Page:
A sentence is only decodable if the student reading the sentence has had previous exposure to the sounds and spellings in the sentence. One of the biggest challenges in early reading instruction is to get your students decoding through knowing the sound-symbol correspondences instead of encouraging guessing.
If students fall into the habit of guessing, missing the word or using just the initial sound, they wander down an avenue that ultimately becomes a dead end. These habits are hard to break and can initially make a student or parent think they are a reader.
Choosing appropriate word lists, sentences, passages, and books is part of the long game.
Decodable sentences and texts don’t work by magic or have overnight success. But used in conjunction with explicit phonics instruction and later explicit spelling instruction, these texts set the right conditions for students to flourish and become fluent readers.
Decodable texts should be written with a controlled vocabulary using only the sounds, spellings and high-frequency words previously taught. As students learn more about how the alphabet code works, the complexity of the text should change.
Choosing decodable texts that closely align with your scope and sequence will enable students to practise and apply their newfound knowledge and skills. Decodable texts are a bridge to fluency. The end goal is automatic, fluent reading that supports students in choosing whatever book intrigues them.
As Stanislas Dehaene points out in his book, Reading in the Brain:
“There is no point in describing the delights of reading to children if they are not provided with the means to get there.” Pg 219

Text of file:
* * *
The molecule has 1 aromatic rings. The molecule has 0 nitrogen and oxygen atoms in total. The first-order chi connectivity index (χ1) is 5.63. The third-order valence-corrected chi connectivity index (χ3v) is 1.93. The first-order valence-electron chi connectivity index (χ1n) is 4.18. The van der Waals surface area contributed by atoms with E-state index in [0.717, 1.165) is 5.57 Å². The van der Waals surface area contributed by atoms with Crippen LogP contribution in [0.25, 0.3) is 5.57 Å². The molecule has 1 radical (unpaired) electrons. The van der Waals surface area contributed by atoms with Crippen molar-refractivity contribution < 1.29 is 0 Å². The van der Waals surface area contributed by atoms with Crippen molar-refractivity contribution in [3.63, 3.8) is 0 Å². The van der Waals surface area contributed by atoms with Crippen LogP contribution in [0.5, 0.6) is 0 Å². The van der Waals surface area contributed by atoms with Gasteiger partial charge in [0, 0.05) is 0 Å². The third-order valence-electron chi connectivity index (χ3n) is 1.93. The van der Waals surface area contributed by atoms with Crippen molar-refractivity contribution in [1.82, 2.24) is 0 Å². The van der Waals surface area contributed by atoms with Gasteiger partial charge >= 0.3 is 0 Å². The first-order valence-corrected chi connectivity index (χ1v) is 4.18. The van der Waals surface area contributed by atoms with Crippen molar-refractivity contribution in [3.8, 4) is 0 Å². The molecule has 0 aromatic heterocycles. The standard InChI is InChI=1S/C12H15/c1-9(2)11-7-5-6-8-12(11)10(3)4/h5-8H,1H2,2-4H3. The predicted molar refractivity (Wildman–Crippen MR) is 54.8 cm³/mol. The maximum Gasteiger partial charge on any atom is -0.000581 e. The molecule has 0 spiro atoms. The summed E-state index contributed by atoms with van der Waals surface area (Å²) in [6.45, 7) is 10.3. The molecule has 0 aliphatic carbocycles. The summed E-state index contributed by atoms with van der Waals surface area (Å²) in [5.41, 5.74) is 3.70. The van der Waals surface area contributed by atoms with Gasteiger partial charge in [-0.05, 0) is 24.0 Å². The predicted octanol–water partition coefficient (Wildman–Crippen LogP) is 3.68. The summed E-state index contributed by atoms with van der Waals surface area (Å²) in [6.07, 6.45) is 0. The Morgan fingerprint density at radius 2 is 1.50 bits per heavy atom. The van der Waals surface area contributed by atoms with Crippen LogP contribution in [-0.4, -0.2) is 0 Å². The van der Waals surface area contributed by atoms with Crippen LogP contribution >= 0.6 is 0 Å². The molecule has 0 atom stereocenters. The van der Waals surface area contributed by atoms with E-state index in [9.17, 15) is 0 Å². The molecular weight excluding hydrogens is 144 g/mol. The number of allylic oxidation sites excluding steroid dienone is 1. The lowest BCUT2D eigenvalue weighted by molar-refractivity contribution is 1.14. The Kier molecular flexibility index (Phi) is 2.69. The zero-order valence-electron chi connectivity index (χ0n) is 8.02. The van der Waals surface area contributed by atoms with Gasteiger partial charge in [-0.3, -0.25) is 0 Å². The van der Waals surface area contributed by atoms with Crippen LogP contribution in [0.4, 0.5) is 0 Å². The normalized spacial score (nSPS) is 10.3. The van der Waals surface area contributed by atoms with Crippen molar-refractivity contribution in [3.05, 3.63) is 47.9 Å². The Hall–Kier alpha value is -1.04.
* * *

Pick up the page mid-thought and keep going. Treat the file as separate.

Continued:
Students need lots of decoding practice. Decodable text can come in many forms, not just a book. In the clinic, I use a variety of word lists, sentence strips and passages to engage students in rereading various materials in different ways. In the beginning, my students read sentence strips until they have the skills and knowledge to move on to little decodable books. This supports their increasing knowledge and skill in the foundation stage. A whole book can be daunting at first!
Using a variety of decodable texts lets us move in small cumulative steps before making a big stride in development. All the tiny steps taken week upon week eventually help them reach a fluent future.
Here are 5 ways we use decodable sentences in my clinic
Read and Draw
Once we have read the colour-coded sentence strips together, we use the mat to reread the sentence before writing it. This also provides the opportunity to discuss unknown words and meanings.
We also use read and draw grids. This is not art class! The picture making is a scaffold for a conversation. The discussion about the sentence matters. This discussion with an adult will fuel vocabulary development and comprehension as the pictures are created together.
Children need lots of repetition to build their skills to become fluent readers. Playful activities that make conversation will help engagement.